“‘World Inside Me’was written in our most isolated period through the pandemic. It tries to describe a feeling of loneliness that is mostly conjured by our own mind. Even though there are options and offers from the outside world, sometimes you just feel better in your own sphere,” the Norwegian dream pop outfit explains. “Living in your own little world (or bubble) can feel both pleasant and safe, but also quickly turn into a lonesome and desperate state of mind.” 

Album single “One of Kind” is a subdued, introspective and woozy bop centered around glistening synth arpeggios, skittering four-on-the-floor paired with Widmer’s ethereal vocals and the band’s unerring knack for well-crafted, catchy hooks. But the song is rooted in bittersweet, lived-in experience: MARBLES’ Ferdinand Widmer explains that “One of a Kind” is all about the experience of realizing that a relationship in your life — whether it be a friend, family member or romantic partner — and coming to terms with the fact that you are moving in different directions.

“Our message with ‘One of a Kind’ is that – sometimes it’s ok to lose contact with someone close in your life. Maybe you evolve differently or go down different paths. You come to the point in a relationship where both parts have moved on, and you´re still trying to accept it for a good thing. Doing your best to cherish their accomplishments in life. You’ll never find someone similar, and that’s just life. You still want the best for them. And you understand that ‘forever regretfulness’ can be a curse.”

The accompanying video for “One of a Kind” features the band’s Ferdinand Widmer and a green screen backdrop. Leaning hard into the goofiness and obvious fakery of its setup, Widmer is inserted into the screensaver type of backdrops like the photo booth karaoke machines you’d see at your local mall.

New Video: Minneapolis’ LUMARI Shares Swirling Shoegaze Anthem “Neon Mirror”

Minneapolis-based dream pop/shoegaze outfit Lumari — twin siblings Dave West (drums) and Dan West (guitar, bass), Margo Pearson (vocals, keys) and Robert Caple (guitar, bass) — can trace their origins back to the relationship between the West Brothers: Dave West and Dan West have played together in a number of different national and internationally touring projects over the course of several decades.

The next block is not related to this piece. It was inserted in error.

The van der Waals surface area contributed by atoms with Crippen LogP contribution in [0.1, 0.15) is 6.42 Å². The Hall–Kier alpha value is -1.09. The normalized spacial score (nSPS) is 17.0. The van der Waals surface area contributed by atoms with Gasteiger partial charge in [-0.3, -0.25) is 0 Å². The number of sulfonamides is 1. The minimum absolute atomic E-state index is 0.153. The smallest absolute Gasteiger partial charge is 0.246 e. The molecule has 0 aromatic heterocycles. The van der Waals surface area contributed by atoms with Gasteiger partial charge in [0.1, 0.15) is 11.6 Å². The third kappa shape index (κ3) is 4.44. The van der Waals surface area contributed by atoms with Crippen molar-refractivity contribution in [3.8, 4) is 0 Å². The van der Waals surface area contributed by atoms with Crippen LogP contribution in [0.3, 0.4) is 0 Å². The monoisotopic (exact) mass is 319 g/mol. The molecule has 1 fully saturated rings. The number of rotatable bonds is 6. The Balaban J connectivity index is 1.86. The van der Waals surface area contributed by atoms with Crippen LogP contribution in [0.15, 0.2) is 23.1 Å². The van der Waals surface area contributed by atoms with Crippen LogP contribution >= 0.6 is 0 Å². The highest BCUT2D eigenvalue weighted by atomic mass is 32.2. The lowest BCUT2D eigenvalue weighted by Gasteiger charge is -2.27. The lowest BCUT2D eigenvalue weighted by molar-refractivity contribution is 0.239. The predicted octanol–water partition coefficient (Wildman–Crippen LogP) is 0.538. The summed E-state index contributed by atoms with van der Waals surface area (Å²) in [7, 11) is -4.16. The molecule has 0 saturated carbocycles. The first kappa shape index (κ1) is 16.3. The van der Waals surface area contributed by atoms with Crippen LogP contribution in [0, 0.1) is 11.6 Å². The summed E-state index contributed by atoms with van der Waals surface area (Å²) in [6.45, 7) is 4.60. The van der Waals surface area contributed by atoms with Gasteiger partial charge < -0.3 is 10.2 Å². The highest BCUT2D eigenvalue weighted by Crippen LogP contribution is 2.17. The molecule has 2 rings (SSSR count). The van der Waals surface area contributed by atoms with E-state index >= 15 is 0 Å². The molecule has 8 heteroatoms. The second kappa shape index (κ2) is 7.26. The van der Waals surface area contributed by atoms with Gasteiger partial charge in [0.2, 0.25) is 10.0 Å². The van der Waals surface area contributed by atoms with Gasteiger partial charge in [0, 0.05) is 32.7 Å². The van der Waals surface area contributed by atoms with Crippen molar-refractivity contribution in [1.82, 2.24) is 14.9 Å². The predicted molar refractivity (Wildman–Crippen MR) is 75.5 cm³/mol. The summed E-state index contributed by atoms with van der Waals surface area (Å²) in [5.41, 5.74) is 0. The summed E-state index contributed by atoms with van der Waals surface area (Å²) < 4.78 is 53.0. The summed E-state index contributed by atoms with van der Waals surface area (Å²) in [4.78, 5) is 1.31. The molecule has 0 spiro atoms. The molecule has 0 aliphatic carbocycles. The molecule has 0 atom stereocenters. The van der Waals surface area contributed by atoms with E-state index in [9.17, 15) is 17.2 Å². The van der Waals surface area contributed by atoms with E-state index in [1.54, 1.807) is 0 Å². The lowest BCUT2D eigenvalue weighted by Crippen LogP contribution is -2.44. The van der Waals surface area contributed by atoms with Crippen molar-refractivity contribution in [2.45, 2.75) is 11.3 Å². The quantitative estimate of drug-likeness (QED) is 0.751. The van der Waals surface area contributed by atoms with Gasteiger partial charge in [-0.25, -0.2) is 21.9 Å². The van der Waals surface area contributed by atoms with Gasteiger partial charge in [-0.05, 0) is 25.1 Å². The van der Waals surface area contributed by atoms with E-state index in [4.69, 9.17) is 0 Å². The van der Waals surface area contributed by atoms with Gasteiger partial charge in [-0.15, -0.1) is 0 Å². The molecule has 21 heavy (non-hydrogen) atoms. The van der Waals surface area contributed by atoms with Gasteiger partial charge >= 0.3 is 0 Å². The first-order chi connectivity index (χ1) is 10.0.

As the story goes, the West Brothers had the fortune of finding Pearson and Caple, who gamely completed Lumari’s lineup. Along with award-winning producer/engineer Eric Olsen, the Minneapolis-based sheogazers wrote and recorded an album’s worth of material that sets the groundwork for the band’s sound and approach.

The quartet’s debut single, and presumably, their album’s first single, “Neon Mirror” is centered around reverb-drenched, swirling guitar textures, thunderous and propulsive drumming, a supple bass line and enormous choruses paired with Pearson’s ethereal vocals. Sonically. the song strikes me a slick synthesis of Meat is Murder-era The Smiths, Cocteau Twins, Slowdive and RIDE — with a modern production sheen.

Co-directed by Sara Fox and the members of Lumari, the accompanying video was shot in the Catskills and follows Leslie Cuyjet wandering through the hilly forests, when she discovers an ornate, old fashioned mirror in the moss. We see the woman twirling through the forest pathways with her mirror before shifting to an ornate house. In one way, the video can be red as a modern day extrapolation of the old Greek myth of Narcissus — but while going through a lysergic and nightmarish funhouse mirror.

Kolbotn, Norway-based dream pop outfit MARBLES — Ferdinand Widmer (vocals, bass), Marius Ringen (drums), Adrian Sandberg (synths) and Marcus Widmer (guitar) — features members, who come from a variety of musical backgrounds with many of the band’s member also playing in the black metal bands that the city is best known for internationally.

When the band started, its members were initially unsure exactly what sound and genre this new music would be, but they quickly discovered a shred interest in dream pop, indie and disco styles, and they were able to capture a unique vibe together in their jam sessions. That unique vibe was immediately present on their debut single “European Dream.” And from there, the Norwegian outfit quickly honed and built upon the blueprint that song set out for their overall sound.

2020’s self-titled, full-length debut featured songs like “Woman,” She’s So” and the previously released single “Baby Don’t You Get It.”

The band has released two singles this year, which will appear on their soon-to-be announced sophomore EP which is currently slated for an early 2023 release through Playground Music. “World Inside Me,” is MARBLES’ third and latest single of the year — and will also appear on the forthcoming album. “World Inside Me” is deliberately crafted, mid tempo that brings Washed Out and Brothertiger to mind, centered around atmospheric synths textures, a chugging groove, a glistening guitar solo paired with the act’s unerring knack for well-placed hooks and dreamy vocals. But underneath it’s breeziness, the song is underpinned by a deep-seated — and perhaps hard won — introspection